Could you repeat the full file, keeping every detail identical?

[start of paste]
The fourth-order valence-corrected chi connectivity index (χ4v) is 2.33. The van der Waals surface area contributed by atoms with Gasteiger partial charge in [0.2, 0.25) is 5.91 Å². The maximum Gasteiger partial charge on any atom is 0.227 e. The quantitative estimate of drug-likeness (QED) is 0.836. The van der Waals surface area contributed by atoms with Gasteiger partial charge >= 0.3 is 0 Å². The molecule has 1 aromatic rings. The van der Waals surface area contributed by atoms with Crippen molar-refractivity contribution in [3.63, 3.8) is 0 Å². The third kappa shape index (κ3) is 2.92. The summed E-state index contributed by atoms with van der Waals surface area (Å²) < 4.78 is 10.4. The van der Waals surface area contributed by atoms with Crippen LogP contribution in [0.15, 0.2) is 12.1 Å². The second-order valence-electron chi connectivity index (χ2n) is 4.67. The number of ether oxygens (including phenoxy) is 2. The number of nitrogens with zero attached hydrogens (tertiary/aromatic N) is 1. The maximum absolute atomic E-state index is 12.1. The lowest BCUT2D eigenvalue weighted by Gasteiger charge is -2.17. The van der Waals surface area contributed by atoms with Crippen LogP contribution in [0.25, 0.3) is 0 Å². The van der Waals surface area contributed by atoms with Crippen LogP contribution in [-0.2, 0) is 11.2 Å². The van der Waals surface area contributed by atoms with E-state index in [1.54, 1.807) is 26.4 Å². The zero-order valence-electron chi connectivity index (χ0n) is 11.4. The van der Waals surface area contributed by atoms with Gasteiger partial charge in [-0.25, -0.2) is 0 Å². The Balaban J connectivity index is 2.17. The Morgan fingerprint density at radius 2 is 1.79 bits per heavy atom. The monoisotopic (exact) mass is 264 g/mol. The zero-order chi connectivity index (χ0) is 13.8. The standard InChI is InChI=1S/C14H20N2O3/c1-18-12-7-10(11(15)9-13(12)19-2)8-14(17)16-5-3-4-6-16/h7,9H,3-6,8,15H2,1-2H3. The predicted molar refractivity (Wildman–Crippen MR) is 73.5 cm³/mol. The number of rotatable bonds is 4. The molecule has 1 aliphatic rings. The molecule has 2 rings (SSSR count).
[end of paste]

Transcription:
The fourth-order valence-corrected chi connectivity index (χ4v) is 2.33. The van der Waals surface area contributed by atoms with Gasteiger partial charge in [0.2, 0.25) is 5.91 Å². The maximum Gasteiger partial charge on any atom is 0.227 e. The quantitative estimate of drug-likeness (QED) is 0.836. The van der Waals surface area contributed by atoms with Gasteiger partial charge >= 0.3 is 0 Å². The molecule has 1 aromatic rings. The van der Waals surface area contributed by atoms with Crippen molar-refractivity contribution in [3.63, 3.8) is 0 Å². The third kappa shape index (κ3) is 2.92. The summed E-state index contributed by atoms with van der Waals surface area (Å²) < 4.78 is 10.4. The van der Waals surface area contributed by atoms with Crippen LogP contribution in [0.15, 0.2) is 12.1 Å². The second-order valence-electron chi connectivity index (χ2n) is 4.67. The number of ether oxygens (including phenoxy) is 2. The number of nitrogens with zero attached hydrogens (tertiary/aromatic N) is 1. The maximum absolute atomic E-state index is 12.1. The lowest BCUT2D eigenvalue weighted by Gasteiger charge is -2.17. The van der Waals surface area contributed by atoms with Crippen LogP contribution in [0.25, 0.3) is 0 Å². The van der Waals surface area contributed by atoms with Crippen LogP contribution in [-0.2, 0) is 11.2 Å². The van der Waals surface area contributed by atoms with E-state index in [1.54, 1.807) is 26.4 Å². The zero-order valence-electron chi connectivity index (χ0n) is 11.4. The van der Waals surface area contributed by atoms with Gasteiger partial charge in [-0.25, -0.2) is 0 Å². The Balaban J connectivity index is 2.17. The Morgan fingerprint density at radius 2 is 1.79 bits per heavy atom. The monoisotopic (exact) mass is 264 g/mol. The zero-order chi connectivity index (χ0) is 13.8. The standard InChI is InChI=1S/C14H20N2O3/c1-18-12-7-10(11(15)9-13(12)19-2)8-14(17)16-5-3-4-6-16/h7,9H,3-6,8,15H2,1-2H3. The predicted molar refractivity (Wildman–Crippen MR) is 73.5 cm³/mol. The number of rotatable bonds is 4. The molecule has 1 aliphatic rings. The molecule has 2 rings (SSSR count).